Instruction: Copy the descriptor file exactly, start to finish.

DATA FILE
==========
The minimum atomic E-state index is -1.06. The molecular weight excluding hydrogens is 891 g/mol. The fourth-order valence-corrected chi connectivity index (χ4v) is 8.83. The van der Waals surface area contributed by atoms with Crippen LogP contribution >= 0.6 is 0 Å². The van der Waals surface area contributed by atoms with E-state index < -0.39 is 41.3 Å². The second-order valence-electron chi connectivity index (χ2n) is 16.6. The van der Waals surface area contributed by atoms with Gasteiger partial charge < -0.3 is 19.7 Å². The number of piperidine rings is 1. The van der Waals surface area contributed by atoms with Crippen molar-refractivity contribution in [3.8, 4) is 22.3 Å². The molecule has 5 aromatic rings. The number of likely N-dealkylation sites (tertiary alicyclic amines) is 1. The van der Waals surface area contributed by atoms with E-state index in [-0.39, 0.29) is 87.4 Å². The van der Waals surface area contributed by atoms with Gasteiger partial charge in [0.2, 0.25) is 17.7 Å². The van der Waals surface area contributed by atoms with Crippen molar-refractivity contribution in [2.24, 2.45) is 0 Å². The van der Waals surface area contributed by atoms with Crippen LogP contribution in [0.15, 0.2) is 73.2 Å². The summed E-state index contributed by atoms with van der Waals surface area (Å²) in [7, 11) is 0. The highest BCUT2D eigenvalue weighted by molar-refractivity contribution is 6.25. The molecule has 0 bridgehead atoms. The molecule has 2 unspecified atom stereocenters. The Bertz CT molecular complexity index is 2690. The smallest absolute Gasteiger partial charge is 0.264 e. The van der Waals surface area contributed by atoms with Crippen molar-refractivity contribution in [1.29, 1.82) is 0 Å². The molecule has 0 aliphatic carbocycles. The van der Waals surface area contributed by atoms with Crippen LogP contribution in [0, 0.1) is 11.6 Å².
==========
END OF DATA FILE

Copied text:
The minimum atomic E-state index is -1.06. The molecular weight excluding hydrogens is 891 g/mol. The fourth-order valence-corrected chi connectivity index (χ4v) is 8.83. The van der Waals surface area contributed by atoms with Crippen LogP contribution >= 0.6 is 0 Å². The van der Waals surface area contributed by atoms with E-state index < -0.39 is 41.3 Å². The second-order valence-electron chi connectivity index (χ2n) is 16.6. The van der Waals surface area contributed by atoms with Gasteiger partial charge < -0.3 is 19.7 Å². The number of piperidine rings is 1. The van der Waals surface area contributed by atoms with Crippen molar-refractivity contribution in [3.8, 4) is 22.3 Å². The molecule has 5 aromatic rings. The number of likely N-dealkylation sites (tertiary alicyclic amines) is 1. The van der Waals surface area contributed by atoms with E-state index in [-0.39, 0.29) is 87.4 Å². The van der Waals surface area contributed by atoms with Gasteiger partial charge in [0.2, 0.25) is 17.7 Å². The van der Waals surface area contributed by atoms with Crippen molar-refractivity contribution in [2.24, 2.45) is 0 Å². The van der Waals surface area contributed by atoms with Crippen LogP contribution in [0.15, 0.2) is 73.2 Å². The summed E-state index contributed by atoms with van der Waals surface area (Å²) in [7, 11) is 0. The highest BCUT2D eigenvalue weighted by molar-refractivity contribution is 6.25. The molecule has 0 bridgehead atoms. The molecule has 2 unspecified atom stereocenters. The Bertz CT molecular complexity index is 2690. The smallest absolute Gasteiger partial charge is 0.264 e. The van der Waals surface area contributed by atoms with Crippen molar-refractivity contribution in [1.29, 1.82) is 0 Å². The molecule has 0 aliphatic carbocycles. The van der Waals surface area contributed by atoms with Crippen LogP contribution in [0, 0.1) is 11.6 Å².